Nanotechnology Now

Our NanoNews Digest Sponsors

Heifer International

Wikipedia Affiliate Button

Home > Press > New findings on the structure of graphite oxides in alcohols

The graphite oxide immersed in water-methanol mixtures with methanol fraction 20-100 percent absorbs only methanol. The figure shows that the distance between the graphene oxide layers remains the same when water is added to methanol and start to increase only when the content of methanol goes below 15 percent.
The graphite oxide immersed in water-methanol mixtures with methanol fraction 20-100 percent absorbs only methanol. The figure shows that the distance between the graphene oxide layers remains the same when water is added to methanol and start to increase only when the content of methanol goes below 15 percent.

Abstract:
The structure of graphite oxide surprisingly expands when cooled in methanol or ethanol. Also, graphite oxide selectively absorbs methanol from water-methanol mixtures. Two new studies by physicists at Umeň University in Sweden, published in ACS Nano and J. Phys. Chem. C, respectively, provide knowledge on new properties of oxidized graphite and graphene.

New findings on the structure of graphite oxides in alcohols

Umeň, Sweden | Posted on February 6th, 2013

Graphene is a two dimensional material consisting of a single layer of carbon atoms arranged in a honeycomb structure. Graphene can be considered as a unique adsorbent material due to its extremely large surface area. One gram of graphene has a surface area comparable to a football field. This surface could be used for adsorption of gases and liquids, in applications for gas storage, extraction of pollutants from water, etc. However, the graphene is hydrophobic, which means that its surface repels water.

On the other hand, oxidation of graphene results in remarkable changes in its properties. Graphene oxide is hydrophilic and it is also easily soluble in water. A material composed of many stacked graphene oxide layers is called graphite oxide. It has many unique properties: it absorbs water and alcohols in large amounts, similar to clays that swell when water is added.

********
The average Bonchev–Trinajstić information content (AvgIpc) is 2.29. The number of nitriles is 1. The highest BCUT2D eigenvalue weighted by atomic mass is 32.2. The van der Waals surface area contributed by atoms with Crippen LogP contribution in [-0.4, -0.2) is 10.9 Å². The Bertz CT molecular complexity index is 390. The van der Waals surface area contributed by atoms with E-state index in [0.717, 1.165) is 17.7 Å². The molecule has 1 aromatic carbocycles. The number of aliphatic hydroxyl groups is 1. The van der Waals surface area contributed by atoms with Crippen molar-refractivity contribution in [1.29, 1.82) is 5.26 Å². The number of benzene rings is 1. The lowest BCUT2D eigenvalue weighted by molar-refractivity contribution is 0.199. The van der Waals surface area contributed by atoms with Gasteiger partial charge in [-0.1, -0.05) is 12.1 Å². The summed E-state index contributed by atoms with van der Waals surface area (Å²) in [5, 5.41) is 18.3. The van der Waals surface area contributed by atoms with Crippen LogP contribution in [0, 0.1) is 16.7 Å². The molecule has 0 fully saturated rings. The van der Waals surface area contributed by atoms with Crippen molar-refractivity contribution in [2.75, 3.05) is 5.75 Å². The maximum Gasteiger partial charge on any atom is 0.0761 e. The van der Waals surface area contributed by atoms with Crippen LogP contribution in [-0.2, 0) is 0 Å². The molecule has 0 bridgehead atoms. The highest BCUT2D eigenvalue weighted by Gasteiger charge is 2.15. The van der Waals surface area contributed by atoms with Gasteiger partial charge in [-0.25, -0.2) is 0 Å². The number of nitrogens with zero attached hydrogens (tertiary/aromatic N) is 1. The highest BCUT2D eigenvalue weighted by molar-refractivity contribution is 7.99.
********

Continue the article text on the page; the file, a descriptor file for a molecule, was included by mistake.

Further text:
A new study by Alexandr V. Talyzin and his team reveals that graphite oxide is able to incorporate even more methanol and ethanol at low temperatures compared to room temperature. Its structure expands when cooled in an excess of liquid solvent. At -130 degrees Celsius the graphene oxide layers are separated by 20.4 ┼ due to incorporation of additional ethanol into its structure, compared to approximately 3.4 ┼ in natural graphite and approximately 6.5 ┼ in solvent-free graphite oxide.

"The distance between graphene oxide layers at low temperatures is so large that it becomes a composite material with graphene oxide sheets separated by at least four monolayers of methanol or ethanol molecules. What is also remarkable is that this phenomenon is limited only to one specific type of graphite oxide and is not observed in another type studied. In fact, many different kinds of graphite oxide are known and now we start to understand how enormous the variations of their properties are. It is not just one material, it is a whole family of materials," says Alexandr V. Talyzin, researcher at the Department of Physics.

In a separate study published in J. Phys. Chem. C it was demonstrated that a certain type of graphite oxide can be used for selective absorption of methanol from water-methanol mixtures. A very simple prototype filtering experiment showed that when a water-methanol liquid mixture is passed through graphite oxide powder, some of the methanol is absorbed in the powder and the solution passing through contains more pure water.

"In the future we would like to design special membranes composed of graphene oxide layers, which can be used for separation of different solvents and purification of water. These first results help us to understand possible ways to make such membranes," says Alexandr V. Talyzin.

The first example of successful solvent separation effects was reported last year in a study by R.R. Nair et al. from a research team at Manchester University, lead by I.Grigorieva and Nobel Laureate A. Geim, famous for their research in the graphene field.

####

For more information, please click here

Contacts:
David Meyers
+46 (0)90- 786 98 95

Copyright © AlphaGalileo

If you have a comment, please Contact us.

Issuers of news releases, not 7th Wave, Inc. or Nanotechnology Now, are solely responsible for the accuracy of the content.

Bookmark:
Delicious Digg Newsvine Google Yahoo Reddit Magnoliacom Furl Facebook

Related Links

Shujie You , Bertil Sundqvist , and Alexandr V. Talyzin : Enormous Lattice Expansion of Hummers Graphite Oxide in Alcohols at Low Temperatures. ACS Nano, Article ASAP. DOI: 10.1021/nn3051105: